Strong wintertime forcing by outbreaks of cold, dry Siberian air may drive intermediate water formation and subduction at the subpolar front of the Japan/East Sea. The subpolar front separates warm, saline southern waters from seasonally stratified, colder, fresher waters that lie to the north. Observations taken south of the front during spring and summer reveal subsurface pycnostads having elevated levels of dissolved oxygen and watermass characteristics consistent with those expected of waters formed in wintertime at the front.
In January 2000, four repeat surveys sampled subpolar front evolution through three cold air outbreaks. High-resolution across-front sections reveal O(10 km) scale lenses embedded in the pycnocline just south of the frontal interface (Figure 1a). These features exhibit anti-cyclonic circulation and have salinities, chlorophyll fluorescence and 2-D potential vorticities similar to those found in the mixed layers north of the front. Significantly, the tilting term ∂u/∂z x ∂sq/∂y often causes potential vorticity to be negative at the frontal interface, producing symmetric instability and facilitating rapid vertical exchange of fluid. Comparisons of isopycnal and zonal absolute momentum (M = ug - fy, where ug is the geostrophic zonal velocity surfaces) highlights symmetrically unstable regions (Figure 1b). When isopycnals slope more steeply than ZAM surfaces, water parcels (tubes) displaced along isopycnals undergo meridional acceleration away from their original location, driving rapid southward transport into the pycnocline. Wintertime cold air outbreaks produce intense negative windstress curl and buoyancy loss over our survey region, both of which act to amplify the tilting term and produce negative potential vorticity. Comparisons of the absolute (planetary + relative) and tilting terms for the regions within 20 km of the front reveal marked contrasts between the two survey periods. In winter, the tilting term produces negative potential vorticity in approximately 8% of the data (Figure 2), while in spring, when atmospheric forcing is weak, the tilting term remains small and none of the sections exhibit negative potential vorticity.
Thomas and Lee (2005) discuss mechanisms for frontal intensification through forcing by down-front winds. Down-front winds can drive Ekman transport of dense, cold-side waters across the front, producing convective overturning and driving frontogenic ageostrophic secondary circulations. The resulting effective buoyancy flux can be written as:
where Ekman transport is defined as ME = -τx/ρ0(f + ζ) and ζ is the relative vorticity associated with the geostrophic flow (i.e., the frontal jet). At the Japan/East Sea subpolar front, strong winds associated with Siberian cold air outbreaks produce effective buoyancy fluxes that can be ten times larger than the (already large) buoyancy loss driven by net surface cooling (Fig. 3). Intensified Ekman transport in the region of negative relative vorticity (Fig. 3) drives dense waters across the frontal zone, producing large buoyancy loss and convective overturning.
Figure 1. (a) Wintertime cross-front section with eastward velocity, salinity, chlorophyll fluorescence and 2-D potential vorticity colored over σθ contours. Triangles mark the locations of SeaSoar profiles. An anticyclonic lens sits between 50-150 m, just south of the front. Waters in the lens are relatively fresh, exhibit elevated chlorophyll fluorescence and low potential vorticity, similar to properties within the north-side mixed layer. (b) Zonal absolute momentum surfaces (green) and isopycnals (black) with 2-D potential vorticity for the four repeat occupations of a wintertime section. Note the change in vertical and horizontal scales from (a). Regions with negative potential vorticity, where isopynals slope more steeply then ZAM surfaces, are symmetrically unstable..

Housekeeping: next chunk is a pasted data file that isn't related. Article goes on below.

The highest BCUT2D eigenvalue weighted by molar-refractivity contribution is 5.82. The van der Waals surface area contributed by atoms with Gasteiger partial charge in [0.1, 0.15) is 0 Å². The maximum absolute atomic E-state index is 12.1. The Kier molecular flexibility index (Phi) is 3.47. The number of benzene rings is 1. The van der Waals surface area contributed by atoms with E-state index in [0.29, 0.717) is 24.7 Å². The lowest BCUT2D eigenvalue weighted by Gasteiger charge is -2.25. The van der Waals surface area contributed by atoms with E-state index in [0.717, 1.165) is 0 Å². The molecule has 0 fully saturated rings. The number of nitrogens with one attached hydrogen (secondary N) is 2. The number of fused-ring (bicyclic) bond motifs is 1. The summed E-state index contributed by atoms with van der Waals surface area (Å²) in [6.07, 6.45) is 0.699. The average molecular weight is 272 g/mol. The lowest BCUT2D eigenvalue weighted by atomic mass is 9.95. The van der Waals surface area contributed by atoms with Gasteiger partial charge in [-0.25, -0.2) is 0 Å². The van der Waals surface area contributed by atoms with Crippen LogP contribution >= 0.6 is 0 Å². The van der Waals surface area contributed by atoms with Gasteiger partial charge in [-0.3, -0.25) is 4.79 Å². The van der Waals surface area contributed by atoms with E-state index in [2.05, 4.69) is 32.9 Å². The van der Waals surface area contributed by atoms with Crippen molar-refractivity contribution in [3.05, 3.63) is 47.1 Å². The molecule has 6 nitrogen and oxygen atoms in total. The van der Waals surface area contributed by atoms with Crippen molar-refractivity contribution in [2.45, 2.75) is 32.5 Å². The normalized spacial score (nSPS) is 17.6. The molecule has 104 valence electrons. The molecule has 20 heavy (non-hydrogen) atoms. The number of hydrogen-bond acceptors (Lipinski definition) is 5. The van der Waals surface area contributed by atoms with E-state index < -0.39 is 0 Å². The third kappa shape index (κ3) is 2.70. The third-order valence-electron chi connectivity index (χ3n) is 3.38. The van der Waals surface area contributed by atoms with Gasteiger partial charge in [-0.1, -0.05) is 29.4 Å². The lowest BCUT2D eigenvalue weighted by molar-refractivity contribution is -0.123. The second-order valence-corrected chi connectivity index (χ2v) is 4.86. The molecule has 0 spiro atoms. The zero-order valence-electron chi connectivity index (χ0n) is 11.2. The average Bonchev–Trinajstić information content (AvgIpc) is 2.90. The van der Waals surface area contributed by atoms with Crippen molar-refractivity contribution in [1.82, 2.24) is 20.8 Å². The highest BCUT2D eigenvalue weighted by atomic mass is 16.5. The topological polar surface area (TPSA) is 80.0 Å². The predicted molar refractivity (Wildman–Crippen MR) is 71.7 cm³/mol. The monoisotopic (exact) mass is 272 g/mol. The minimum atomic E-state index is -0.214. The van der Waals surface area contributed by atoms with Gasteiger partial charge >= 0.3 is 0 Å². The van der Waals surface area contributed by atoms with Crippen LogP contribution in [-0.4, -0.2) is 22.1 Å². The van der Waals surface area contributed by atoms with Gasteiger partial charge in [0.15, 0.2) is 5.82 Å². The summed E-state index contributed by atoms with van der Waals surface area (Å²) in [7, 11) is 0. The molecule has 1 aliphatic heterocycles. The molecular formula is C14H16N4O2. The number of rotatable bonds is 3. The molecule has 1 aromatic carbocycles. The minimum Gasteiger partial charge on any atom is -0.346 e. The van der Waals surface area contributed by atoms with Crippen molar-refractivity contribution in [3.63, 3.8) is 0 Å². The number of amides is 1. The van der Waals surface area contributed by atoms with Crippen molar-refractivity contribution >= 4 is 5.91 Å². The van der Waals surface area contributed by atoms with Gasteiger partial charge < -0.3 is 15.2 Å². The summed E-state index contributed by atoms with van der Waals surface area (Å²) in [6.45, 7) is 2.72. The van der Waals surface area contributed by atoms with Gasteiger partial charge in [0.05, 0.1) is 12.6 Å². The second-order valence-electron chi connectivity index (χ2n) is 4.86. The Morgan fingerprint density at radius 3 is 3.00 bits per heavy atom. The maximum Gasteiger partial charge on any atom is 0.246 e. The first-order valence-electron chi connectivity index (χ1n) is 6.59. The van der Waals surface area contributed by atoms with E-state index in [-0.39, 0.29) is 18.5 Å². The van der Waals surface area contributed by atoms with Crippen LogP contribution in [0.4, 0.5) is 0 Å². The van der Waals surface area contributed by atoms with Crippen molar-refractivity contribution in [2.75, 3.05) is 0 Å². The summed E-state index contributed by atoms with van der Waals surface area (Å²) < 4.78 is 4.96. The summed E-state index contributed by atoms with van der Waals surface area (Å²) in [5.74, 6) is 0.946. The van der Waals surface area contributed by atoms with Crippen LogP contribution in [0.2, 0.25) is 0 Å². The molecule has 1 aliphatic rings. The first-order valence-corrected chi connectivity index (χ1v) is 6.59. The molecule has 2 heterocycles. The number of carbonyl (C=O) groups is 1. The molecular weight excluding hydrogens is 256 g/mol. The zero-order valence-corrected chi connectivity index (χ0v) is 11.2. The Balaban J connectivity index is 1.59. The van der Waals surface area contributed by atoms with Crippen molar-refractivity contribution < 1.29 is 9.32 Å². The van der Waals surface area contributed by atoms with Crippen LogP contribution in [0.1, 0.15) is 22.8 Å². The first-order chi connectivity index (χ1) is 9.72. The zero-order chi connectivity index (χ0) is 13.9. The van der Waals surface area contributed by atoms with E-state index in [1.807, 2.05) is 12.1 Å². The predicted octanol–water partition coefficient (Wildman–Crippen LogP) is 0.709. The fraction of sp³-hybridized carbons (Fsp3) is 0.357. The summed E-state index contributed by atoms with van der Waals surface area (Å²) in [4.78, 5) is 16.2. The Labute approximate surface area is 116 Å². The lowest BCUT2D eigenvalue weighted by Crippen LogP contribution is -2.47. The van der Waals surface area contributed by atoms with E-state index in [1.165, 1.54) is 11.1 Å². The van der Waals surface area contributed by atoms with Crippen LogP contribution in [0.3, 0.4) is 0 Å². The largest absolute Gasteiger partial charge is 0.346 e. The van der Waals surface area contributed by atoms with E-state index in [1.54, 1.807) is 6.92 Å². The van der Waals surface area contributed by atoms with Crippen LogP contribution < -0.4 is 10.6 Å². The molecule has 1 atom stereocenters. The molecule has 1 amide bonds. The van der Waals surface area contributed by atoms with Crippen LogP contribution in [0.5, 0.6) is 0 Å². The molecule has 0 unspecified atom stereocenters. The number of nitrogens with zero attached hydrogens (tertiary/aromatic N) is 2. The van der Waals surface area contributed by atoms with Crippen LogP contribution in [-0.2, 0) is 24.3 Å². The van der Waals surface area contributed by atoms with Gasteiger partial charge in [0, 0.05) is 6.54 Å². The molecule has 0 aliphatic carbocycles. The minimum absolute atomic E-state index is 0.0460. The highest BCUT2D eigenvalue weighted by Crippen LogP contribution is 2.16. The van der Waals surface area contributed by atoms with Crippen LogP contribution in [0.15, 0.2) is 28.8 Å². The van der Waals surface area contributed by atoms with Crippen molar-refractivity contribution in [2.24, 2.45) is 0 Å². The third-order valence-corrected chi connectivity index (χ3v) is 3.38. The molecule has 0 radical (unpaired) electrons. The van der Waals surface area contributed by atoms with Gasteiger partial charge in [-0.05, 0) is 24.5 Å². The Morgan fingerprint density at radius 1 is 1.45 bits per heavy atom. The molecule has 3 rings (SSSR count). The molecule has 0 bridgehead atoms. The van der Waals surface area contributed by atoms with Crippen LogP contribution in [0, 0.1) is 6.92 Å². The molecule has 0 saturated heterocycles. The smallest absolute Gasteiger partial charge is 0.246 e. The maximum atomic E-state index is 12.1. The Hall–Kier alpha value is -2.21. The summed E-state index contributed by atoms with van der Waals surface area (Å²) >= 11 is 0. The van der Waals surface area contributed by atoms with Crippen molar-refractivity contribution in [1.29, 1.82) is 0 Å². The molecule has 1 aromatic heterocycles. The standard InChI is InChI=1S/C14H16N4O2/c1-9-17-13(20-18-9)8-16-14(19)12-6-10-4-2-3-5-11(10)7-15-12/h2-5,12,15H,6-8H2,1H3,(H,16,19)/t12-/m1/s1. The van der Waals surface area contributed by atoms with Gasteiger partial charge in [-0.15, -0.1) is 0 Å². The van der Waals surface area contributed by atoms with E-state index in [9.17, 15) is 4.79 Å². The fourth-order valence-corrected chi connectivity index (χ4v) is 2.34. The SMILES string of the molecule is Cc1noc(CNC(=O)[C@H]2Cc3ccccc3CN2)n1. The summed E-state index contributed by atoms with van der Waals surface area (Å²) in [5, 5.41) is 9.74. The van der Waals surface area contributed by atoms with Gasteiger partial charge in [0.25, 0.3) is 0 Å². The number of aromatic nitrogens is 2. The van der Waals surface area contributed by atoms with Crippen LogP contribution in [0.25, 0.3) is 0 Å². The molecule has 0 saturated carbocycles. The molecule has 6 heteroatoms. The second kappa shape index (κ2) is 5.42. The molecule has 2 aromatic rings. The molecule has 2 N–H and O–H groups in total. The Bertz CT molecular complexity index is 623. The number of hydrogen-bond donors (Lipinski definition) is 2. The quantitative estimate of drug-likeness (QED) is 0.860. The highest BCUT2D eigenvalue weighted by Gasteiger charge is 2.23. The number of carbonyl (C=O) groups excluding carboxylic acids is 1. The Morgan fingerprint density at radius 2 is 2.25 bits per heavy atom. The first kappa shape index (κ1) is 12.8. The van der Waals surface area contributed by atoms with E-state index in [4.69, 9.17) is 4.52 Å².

Figure 2. Potential vorticity (absolute and tilting terms) calculated at all points within 20 km of the subpolar front (as defined by density gradient maxima), from all sections occupied in spring 1999 and winter 2000. Atmospheric forcing was weak in springtime and strong (intense winds and surface buoyancy loss) in winter. Blue points mark negative potential vorticity produced by the tilting term. Negative potential vorticity appears only in the wintertime sections.
Figure 3. (from Thomas and Lee, 2005) Cross sections of density (black contours), (a) two-dimensional PV, and (b) alongfront velocity at the subpolar front of the Japan/East Sea during a cold-air outbreak on 31 Jan 2000. (c) The effective buoyancy flux (solid) is strongly destabilizing at the front owing to its wind-driven component, which peaks at nearly 10 times (dashed). (d) Ekman transport (solid) departs from the classical formula (dashed line) because of the vertical vorticity of the frontal jet.
Fox, D.N., W.J. Teague, C.N. Barron, M.R. Carnes, and C M. Lee, The Modular Ocean Data Assimilation System (MODAS), Journal of Atmospheric and Oceanic Technology, 19(2), 240-252, 2002.
Gordon, A.L., C.F. Giulivi, C.M. Lee, A. Bower, H.H. Furey, and L. Talley, Japan/East Sea intra-thermocline eddies, Journal of Physical Oceanography, 32(6), 1960-1974, 2002.
Thomas, L., and C.M. Lee, Intensification of ocean fronts by down-front winds, Journal of Physical Oceanography, 35(6), 1086-1102, 2005.